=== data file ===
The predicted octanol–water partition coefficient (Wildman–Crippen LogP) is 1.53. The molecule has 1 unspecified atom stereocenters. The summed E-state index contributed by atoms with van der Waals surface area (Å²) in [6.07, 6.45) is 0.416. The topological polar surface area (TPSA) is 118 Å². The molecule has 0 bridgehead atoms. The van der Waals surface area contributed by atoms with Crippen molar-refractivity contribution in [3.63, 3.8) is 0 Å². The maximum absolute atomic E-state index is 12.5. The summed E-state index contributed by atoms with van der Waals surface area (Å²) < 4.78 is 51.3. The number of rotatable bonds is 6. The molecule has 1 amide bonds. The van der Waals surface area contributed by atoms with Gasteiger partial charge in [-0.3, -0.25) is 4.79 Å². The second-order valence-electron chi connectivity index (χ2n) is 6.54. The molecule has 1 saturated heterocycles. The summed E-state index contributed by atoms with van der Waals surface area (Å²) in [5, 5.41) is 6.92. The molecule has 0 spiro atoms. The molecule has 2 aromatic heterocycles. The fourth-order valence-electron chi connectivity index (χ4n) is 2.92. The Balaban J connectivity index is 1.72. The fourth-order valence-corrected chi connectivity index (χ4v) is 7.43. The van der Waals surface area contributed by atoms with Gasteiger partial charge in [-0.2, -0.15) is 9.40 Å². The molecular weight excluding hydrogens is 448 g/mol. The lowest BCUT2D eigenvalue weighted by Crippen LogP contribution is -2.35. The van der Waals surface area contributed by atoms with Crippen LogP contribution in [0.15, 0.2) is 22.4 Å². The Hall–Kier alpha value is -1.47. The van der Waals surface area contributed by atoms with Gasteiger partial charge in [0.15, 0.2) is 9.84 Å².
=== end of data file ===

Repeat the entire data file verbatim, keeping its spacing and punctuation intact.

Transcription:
The predicted octanol–water partition coefficient (Wildman–Crippen LogP) is 1.53. The molecule has 1 unspecified atom stereocenters. The summed E-state index contributed by atoms with van der Waals surface area (Å²) in [6.07, 6.45) is 0.416. The topological polar surface area (TPSA) is 118 Å². The molecule has 0 bridgehead atoms. The van der Waals surface area contributed by atoms with Crippen molar-refractivity contribution in [3.63, 3.8) is 0 Å². The maximum absolute atomic E-state index is 12.5. The summed E-state index contributed by atoms with van der Waals surface area (Å²) < 4.78 is 51.3. The number of rotatable bonds is 6. The molecule has 1 amide bonds. The van der Waals surface area contributed by atoms with Gasteiger partial charge in [-0.3, -0.25) is 4.79 Å². The second-order valence-electron chi connectivity index (χ2n) is 6.54. The molecule has 1 saturated heterocycles. The summed E-state index contributed by atoms with van der Waals surface area (Å²) in [5, 5.41) is 6.92. The molecule has 0 spiro atoms. The molecule has 2 aromatic heterocycles. The fourth-order valence-electron chi connectivity index (χ4n) is 2.92. The Balaban J connectivity index is 1.72. The fourth-order valence-corrected chi connectivity index (χ4v) is 7.43. The van der Waals surface area contributed by atoms with Gasteiger partial charge in [-0.2, -0.15) is 9.40 Å². The molecular weight excluding hydrogens is 448 g/mol. The lowest BCUT2D eigenvalue weighted by Crippen LogP contribution is -2.35. The van der Waals surface area contributed by atoms with Crippen LogP contribution in [0.15, 0.2) is 22.4 Å². The Hall–Kier alpha value is -1.47. The van der Waals surface area contributed by atoms with Gasteiger partial charge in [0.15, 0.2) is 9.84 Å².